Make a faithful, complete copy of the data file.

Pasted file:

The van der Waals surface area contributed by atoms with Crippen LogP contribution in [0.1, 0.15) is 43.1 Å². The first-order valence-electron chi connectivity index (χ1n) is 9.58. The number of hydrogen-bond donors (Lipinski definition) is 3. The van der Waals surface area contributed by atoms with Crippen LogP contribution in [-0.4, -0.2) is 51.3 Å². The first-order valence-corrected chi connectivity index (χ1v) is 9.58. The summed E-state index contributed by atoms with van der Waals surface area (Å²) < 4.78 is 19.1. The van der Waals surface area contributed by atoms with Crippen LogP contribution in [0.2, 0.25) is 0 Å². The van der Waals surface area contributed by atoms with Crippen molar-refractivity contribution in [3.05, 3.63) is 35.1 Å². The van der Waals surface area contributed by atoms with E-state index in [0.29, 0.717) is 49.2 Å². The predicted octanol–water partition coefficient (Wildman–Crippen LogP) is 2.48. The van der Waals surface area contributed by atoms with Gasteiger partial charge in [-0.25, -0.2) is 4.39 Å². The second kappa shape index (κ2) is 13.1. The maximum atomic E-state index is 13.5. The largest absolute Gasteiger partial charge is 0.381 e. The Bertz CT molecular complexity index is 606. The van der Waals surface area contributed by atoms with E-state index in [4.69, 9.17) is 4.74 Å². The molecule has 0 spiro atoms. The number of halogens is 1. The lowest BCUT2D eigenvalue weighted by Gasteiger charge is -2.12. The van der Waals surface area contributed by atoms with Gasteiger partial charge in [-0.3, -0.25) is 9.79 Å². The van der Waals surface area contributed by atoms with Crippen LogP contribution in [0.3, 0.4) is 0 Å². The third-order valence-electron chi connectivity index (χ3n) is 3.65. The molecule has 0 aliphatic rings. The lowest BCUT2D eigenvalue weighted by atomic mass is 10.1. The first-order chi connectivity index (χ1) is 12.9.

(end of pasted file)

The van der Waals surface area contributed by atoms with Crippen LogP contribution in [0.1, 0.15) is 43.1 Å². The first-order valence-electron chi connectivity index (χ1n) is 9.58. The number of hydrogen-bond donors (Lipinski definition) is 3. The van der Waals surface area contributed by atoms with Crippen LogP contribution in [-0.4, -0.2) is 51.3 Å². The first-order valence-corrected chi connectivity index (χ1v) is 9.58. The summed E-state index contributed by atoms with van der Waals surface area (Å²) < 4.78 is 19.1. The van der Waals surface area contributed by atoms with Crippen LogP contribution in [0.2, 0.25) is 0 Å². The van der Waals surface area contributed by atoms with Crippen molar-refractivity contribution in [3.05, 3.63) is 35.1 Å². The van der Waals surface area contributed by atoms with E-state index in [0.29, 0.717) is 49.2 Å². The predicted octanol–water partition coefficient (Wildman–Crippen LogP) is 2.48. The van der Waals surface area contributed by atoms with Gasteiger partial charge in [-0.25, -0.2) is 4.39 Å². The second kappa shape index (κ2) is 13.1. The maximum atomic E-state index is 13.5. The largest absolute Gasteiger partial charge is 0.381 e. The Bertz CT molecular complexity index is 606. The van der Waals surface area contributed by atoms with E-state index in [4.69, 9.17) is 4.74 Å². The molecule has 0 spiro atoms. The number of halogens is 1. The lowest BCUT2D eigenvalue weighted by Gasteiger charge is -2.12. The van der Waals surface area contributed by atoms with Gasteiger partial charge in [-0.3, -0.25) is 9.79 Å². The van der Waals surface area contributed by atoms with Crippen LogP contribution in [0.3, 0.4) is 0 Å². The third-order valence-electron chi connectivity index (χ3n) is 3.65. The molecule has 0 aliphatic rings. The lowest BCUT2D eigenvalue weighted by atomic mass is 10.1. The first-order chi connectivity index (χ1) is 12.9.